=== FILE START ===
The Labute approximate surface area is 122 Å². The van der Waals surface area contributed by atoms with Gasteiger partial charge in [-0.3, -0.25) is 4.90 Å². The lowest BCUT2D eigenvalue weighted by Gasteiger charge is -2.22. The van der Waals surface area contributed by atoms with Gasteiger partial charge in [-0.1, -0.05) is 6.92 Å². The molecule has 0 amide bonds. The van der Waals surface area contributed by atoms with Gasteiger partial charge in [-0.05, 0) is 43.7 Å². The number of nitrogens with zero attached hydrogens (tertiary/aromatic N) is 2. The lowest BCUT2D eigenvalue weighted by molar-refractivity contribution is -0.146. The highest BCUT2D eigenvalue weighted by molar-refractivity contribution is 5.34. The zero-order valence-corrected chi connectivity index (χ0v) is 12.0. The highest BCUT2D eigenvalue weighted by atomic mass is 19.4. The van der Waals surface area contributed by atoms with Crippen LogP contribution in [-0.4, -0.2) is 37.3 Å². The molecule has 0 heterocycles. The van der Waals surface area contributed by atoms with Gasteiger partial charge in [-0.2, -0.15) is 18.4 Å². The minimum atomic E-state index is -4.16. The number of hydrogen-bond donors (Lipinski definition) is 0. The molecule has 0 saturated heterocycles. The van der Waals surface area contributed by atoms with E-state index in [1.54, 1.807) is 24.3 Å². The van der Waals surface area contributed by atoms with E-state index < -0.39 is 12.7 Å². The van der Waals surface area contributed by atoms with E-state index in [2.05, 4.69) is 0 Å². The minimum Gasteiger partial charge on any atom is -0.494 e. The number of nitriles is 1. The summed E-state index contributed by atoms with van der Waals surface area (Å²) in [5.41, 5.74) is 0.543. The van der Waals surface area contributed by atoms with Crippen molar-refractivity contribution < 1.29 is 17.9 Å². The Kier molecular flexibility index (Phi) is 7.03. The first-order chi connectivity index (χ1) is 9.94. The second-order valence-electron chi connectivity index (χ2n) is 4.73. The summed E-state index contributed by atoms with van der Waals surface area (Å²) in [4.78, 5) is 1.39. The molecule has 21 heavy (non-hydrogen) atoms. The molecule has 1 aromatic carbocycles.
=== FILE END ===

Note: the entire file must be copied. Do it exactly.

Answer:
The Labute approximate surface area is 122 Å². The van der Waals surface area contributed by atoms with Gasteiger partial charge in [-0.3, -0.25) is 4.90 Å². The lowest BCUT2D eigenvalue weighted by Gasteiger charge is -2.22. The van der Waals surface area contributed by atoms with Gasteiger partial charge in [-0.1, -0.05) is 6.92 Å². The molecule has 0 amide bonds. The van der Waals surface area contributed by atoms with Gasteiger partial charge in [-0.05, 0) is 43.7 Å². The number of nitrogens with zero attached hydrogens (tertiary/aromatic N) is 2. The lowest BCUT2D eigenvalue weighted by molar-refractivity contribution is -0.146. The highest BCUT2D eigenvalue weighted by molar-refractivity contribution is 5.34. The zero-order valence-corrected chi connectivity index (χ0v) is 12.0. The highest BCUT2D eigenvalue weighted by atomic mass is 19.4. The van der Waals surface area contributed by atoms with Crippen LogP contribution in [-0.4, -0.2) is 37.3 Å². The molecule has 0 heterocycles. The van der Waals surface area contributed by atoms with Gasteiger partial charge in [-0.2, -0.15) is 18.4 Å². The minimum atomic E-state index is -4.16. The number of hydrogen-bond donors (Lipinski definition) is 0. The molecule has 0 saturated heterocycles. The van der Waals surface area contributed by atoms with E-state index in [1.54, 1.807) is 24.3 Å². The van der Waals surface area contributed by atoms with E-state index < -0.39 is 12.7 Å². The van der Waals surface area contributed by atoms with E-state index in [2.05, 4.69) is 0 Å². The minimum Gasteiger partial charge on any atom is -0.494 e. The number of nitriles is 1. The summed E-state index contributed by atoms with van der Waals surface area (Å²) in [5.41, 5.74) is 0.543. The van der Waals surface area contributed by atoms with Crippen molar-refractivity contribution < 1.29 is 17.9 Å². The Kier molecular flexibility index (Phi) is 7.03. The first-order chi connectivity index (χ1) is 9.94. The second-order valence-electron chi connectivity index (χ2n) is 4.73. The summed E-state index contributed by atoms with van der Waals surface area (Å²) in [4.78, 5) is 1.39. The molecule has 21 heavy (non-hydrogen) atoms. The molecule has 1 aromatic carbocycles.